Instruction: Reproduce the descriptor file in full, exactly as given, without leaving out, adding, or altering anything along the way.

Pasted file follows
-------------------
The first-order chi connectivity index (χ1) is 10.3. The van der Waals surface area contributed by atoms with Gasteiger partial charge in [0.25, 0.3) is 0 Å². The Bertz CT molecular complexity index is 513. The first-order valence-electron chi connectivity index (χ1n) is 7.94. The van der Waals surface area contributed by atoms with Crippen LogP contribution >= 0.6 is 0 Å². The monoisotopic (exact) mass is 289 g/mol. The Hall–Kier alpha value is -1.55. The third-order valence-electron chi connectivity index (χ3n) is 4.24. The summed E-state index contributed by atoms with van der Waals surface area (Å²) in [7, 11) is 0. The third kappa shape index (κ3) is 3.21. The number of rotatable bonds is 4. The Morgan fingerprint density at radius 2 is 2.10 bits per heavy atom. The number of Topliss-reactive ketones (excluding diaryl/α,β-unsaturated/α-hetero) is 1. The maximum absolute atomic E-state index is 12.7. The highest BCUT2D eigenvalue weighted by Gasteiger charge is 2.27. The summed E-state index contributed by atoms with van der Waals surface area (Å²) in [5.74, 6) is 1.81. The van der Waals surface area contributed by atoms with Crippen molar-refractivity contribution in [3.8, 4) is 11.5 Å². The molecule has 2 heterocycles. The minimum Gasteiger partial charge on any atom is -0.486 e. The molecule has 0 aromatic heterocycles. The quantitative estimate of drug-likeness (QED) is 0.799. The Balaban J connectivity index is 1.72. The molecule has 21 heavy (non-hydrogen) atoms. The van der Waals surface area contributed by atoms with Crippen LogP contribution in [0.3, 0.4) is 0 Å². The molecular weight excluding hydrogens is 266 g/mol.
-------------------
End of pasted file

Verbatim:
The first-order chi connectivity index (χ1) is 10.3. The van der Waals surface area contributed by atoms with Gasteiger partial charge in [0.25, 0.3) is 0 Å². The Bertz CT molecular complexity index is 513. The first-order valence-electron chi connectivity index (χ1n) is 7.94. The van der Waals surface area contributed by atoms with Crippen LogP contribution >= 0.6 is 0 Å². The monoisotopic (exact) mass is 289 g/mol. The Hall–Kier alpha value is -1.55. The third-order valence-electron chi connectivity index (χ3n) is 4.24. The summed E-state index contributed by atoms with van der Waals surface area (Å²) in [7, 11) is 0. The third kappa shape index (κ3) is 3.21. The number of rotatable bonds is 4. The Morgan fingerprint density at radius 2 is 2.10 bits per heavy atom. The number of Topliss-reactive ketones (excluding diaryl/α,β-unsaturated/α-hetero) is 1. The maximum absolute atomic E-state index is 12.7. The highest BCUT2D eigenvalue weighted by Gasteiger charge is 2.27. The summed E-state index contributed by atoms with van der Waals surface area (Å²) in [5.74, 6) is 1.81. The van der Waals surface area contributed by atoms with Crippen molar-refractivity contribution in [3.8, 4) is 11.5 Å². The molecule has 2 heterocycles. The minimum Gasteiger partial charge on any atom is -0.486 e. The molecule has 0 aromatic heterocycles. The quantitative estimate of drug-likeness (QED) is 0.799. The Balaban J connectivity index is 1.72. The molecule has 21 heavy (non-hydrogen) atoms. The van der Waals surface area contributed by atoms with Crippen LogP contribution in [0.3, 0.4) is 0 Å². The molecular weight excluding hydrogens is 266 g/mol.